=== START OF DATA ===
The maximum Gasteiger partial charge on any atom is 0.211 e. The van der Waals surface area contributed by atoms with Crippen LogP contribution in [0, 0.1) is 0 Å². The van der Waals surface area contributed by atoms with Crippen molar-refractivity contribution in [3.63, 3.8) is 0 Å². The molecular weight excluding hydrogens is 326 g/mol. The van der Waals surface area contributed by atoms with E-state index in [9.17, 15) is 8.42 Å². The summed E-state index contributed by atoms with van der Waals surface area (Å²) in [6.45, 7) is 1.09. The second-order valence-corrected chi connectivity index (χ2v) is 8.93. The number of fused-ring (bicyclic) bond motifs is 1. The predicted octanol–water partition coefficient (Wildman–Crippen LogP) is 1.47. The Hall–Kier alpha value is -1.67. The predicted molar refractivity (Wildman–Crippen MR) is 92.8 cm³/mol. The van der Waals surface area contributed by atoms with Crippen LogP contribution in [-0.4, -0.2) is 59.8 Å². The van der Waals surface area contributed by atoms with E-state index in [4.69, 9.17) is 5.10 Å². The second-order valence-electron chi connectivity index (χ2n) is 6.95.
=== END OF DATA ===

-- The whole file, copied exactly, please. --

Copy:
The maximum Gasteiger partial charge on any atom is 0.211 e. The van der Waals surface area contributed by atoms with Crippen LogP contribution in [0, 0.1) is 0 Å². The van der Waals surface area contributed by atoms with Crippen molar-refractivity contribution in [3.63, 3.8) is 0 Å². The molecular weight excluding hydrogens is 326 g/mol. The van der Waals surface area contributed by atoms with E-state index in [9.17, 15) is 8.42 Å². The summed E-state index contributed by atoms with van der Waals surface area (Å²) in [6.45, 7) is 1.09. The second-order valence-corrected chi connectivity index (χ2v) is 8.93. The number of fused-ring (bicyclic) bond motifs is 1. The predicted octanol–water partition coefficient (Wildman–Crippen LogP) is 1.47. The Hall–Kier alpha value is -1.67. The predicted molar refractivity (Wildman–Crippen MR) is 92.8 cm³/mol. The van der Waals surface area contributed by atoms with Crippen LogP contribution in [-0.4, -0.2) is 59.8 Å². The van der Waals surface area contributed by atoms with E-state index in [4.69, 9.17) is 5.10 Å². The second-order valence-electron chi connectivity index (χ2n) is 6.95.